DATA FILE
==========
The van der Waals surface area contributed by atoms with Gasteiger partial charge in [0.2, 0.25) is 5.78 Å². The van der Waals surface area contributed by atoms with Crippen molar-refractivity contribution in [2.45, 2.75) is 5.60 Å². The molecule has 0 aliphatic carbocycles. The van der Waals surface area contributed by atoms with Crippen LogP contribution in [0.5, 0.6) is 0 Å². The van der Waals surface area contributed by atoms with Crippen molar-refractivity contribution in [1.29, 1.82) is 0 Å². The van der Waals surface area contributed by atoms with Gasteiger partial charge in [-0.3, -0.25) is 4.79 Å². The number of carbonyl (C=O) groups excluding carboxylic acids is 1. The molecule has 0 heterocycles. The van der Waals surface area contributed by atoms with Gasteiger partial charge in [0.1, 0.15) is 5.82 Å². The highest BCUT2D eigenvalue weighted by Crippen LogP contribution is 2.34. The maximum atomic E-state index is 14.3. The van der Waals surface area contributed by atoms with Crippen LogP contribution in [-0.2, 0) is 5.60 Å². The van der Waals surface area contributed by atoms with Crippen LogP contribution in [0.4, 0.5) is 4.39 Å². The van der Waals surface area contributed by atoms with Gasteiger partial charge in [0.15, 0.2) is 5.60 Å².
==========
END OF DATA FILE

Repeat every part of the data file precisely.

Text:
The van der Waals surface area contributed by atoms with Gasteiger partial charge in [0.2, 0.25) is 5.78 Å². The van der Waals surface area contributed by atoms with Crippen molar-refractivity contribution in [2.45, 2.75) is 5.60 Å². The molecule has 0 aliphatic carbocycles. The van der Waals surface area contributed by atoms with Crippen LogP contribution in [0.5, 0.6) is 0 Å². The van der Waals surface area contributed by atoms with Crippen molar-refractivity contribution in [1.29, 1.82) is 0 Å². The van der Waals surface area contributed by atoms with Gasteiger partial charge in [-0.3, -0.25) is 4.79 Å². The number of carbonyl (C=O) groups excluding carboxylic acids is 1. The molecule has 0 heterocycles. The van der Waals surface area contributed by atoms with Gasteiger partial charge in [0.1, 0.15) is 5.82 Å². The highest BCUT2D eigenvalue weighted by Crippen LogP contribution is 2.34. The maximum atomic E-state index is 14.3. The van der Waals surface area contributed by atoms with Crippen LogP contribution in [-0.2, 0) is 5.60 Å². The van der Waals surface area contributed by atoms with Crippen LogP contribution in [0.4, 0.5) is 4.39 Å². The van der Waals surface area contributed by atoms with Gasteiger partial charge in [0.15, 0.2) is 5.60 Å².